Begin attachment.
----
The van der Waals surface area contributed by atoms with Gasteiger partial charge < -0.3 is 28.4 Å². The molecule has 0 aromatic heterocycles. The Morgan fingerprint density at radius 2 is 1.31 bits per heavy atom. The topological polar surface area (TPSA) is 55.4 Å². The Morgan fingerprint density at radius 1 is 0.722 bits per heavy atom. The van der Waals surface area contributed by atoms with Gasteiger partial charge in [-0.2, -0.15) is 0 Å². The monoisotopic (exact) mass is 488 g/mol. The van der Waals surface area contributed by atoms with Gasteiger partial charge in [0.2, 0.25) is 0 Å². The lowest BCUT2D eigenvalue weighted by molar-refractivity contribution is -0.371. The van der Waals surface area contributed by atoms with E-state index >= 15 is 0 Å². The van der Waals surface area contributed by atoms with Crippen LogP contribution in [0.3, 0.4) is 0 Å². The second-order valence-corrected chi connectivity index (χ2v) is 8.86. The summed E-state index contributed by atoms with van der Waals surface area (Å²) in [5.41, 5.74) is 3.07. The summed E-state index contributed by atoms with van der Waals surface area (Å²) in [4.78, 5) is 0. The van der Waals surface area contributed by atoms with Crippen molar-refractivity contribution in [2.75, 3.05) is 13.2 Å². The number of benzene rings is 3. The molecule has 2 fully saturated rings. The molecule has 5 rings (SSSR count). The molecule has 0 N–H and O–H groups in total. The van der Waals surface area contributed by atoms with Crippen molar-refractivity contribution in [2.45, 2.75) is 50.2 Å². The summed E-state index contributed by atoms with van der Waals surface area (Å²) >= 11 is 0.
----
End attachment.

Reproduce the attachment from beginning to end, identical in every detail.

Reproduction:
The van der Waals surface area contributed by atoms with Gasteiger partial charge < -0.3 is 28.4 Å². The molecule has 0 aromatic heterocycles. The Morgan fingerprint density at radius 2 is 1.31 bits per heavy atom. The topological polar surface area (TPSA) is 55.4 Å². The Morgan fingerprint density at radius 1 is 0.722 bits per heavy atom. The van der Waals surface area contributed by atoms with Gasteiger partial charge in [-0.2, -0.15) is 0 Å². The monoisotopic (exact) mass is 488 g/mol. The van der Waals surface area contributed by atoms with Gasteiger partial charge in [0.2, 0.25) is 0 Å². The lowest BCUT2D eigenvalue weighted by molar-refractivity contribution is -0.371. The van der Waals surface area contributed by atoms with E-state index >= 15 is 0 Å². The van der Waals surface area contributed by atoms with Crippen LogP contribution in [0.3, 0.4) is 0 Å². The second-order valence-corrected chi connectivity index (χ2v) is 8.86. The summed E-state index contributed by atoms with van der Waals surface area (Å²) in [5.41, 5.74) is 3.07. The summed E-state index contributed by atoms with van der Waals surface area (Å²) in [4.78, 5) is 0. The van der Waals surface area contributed by atoms with Crippen molar-refractivity contribution in [2.75, 3.05) is 13.2 Å². The number of benzene rings is 3. The molecule has 2 fully saturated rings. The molecule has 5 rings (SSSR count). The molecule has 0 N–H and O–H groups in total. The van der Waals surface area contributed by atoms with Crippen molar-refractivity contribution in [2.45, 2.75) is 50.2 Å². The summed E-state index contributed by atoms with van der Waals surface area (Å²) >= 11 is 0.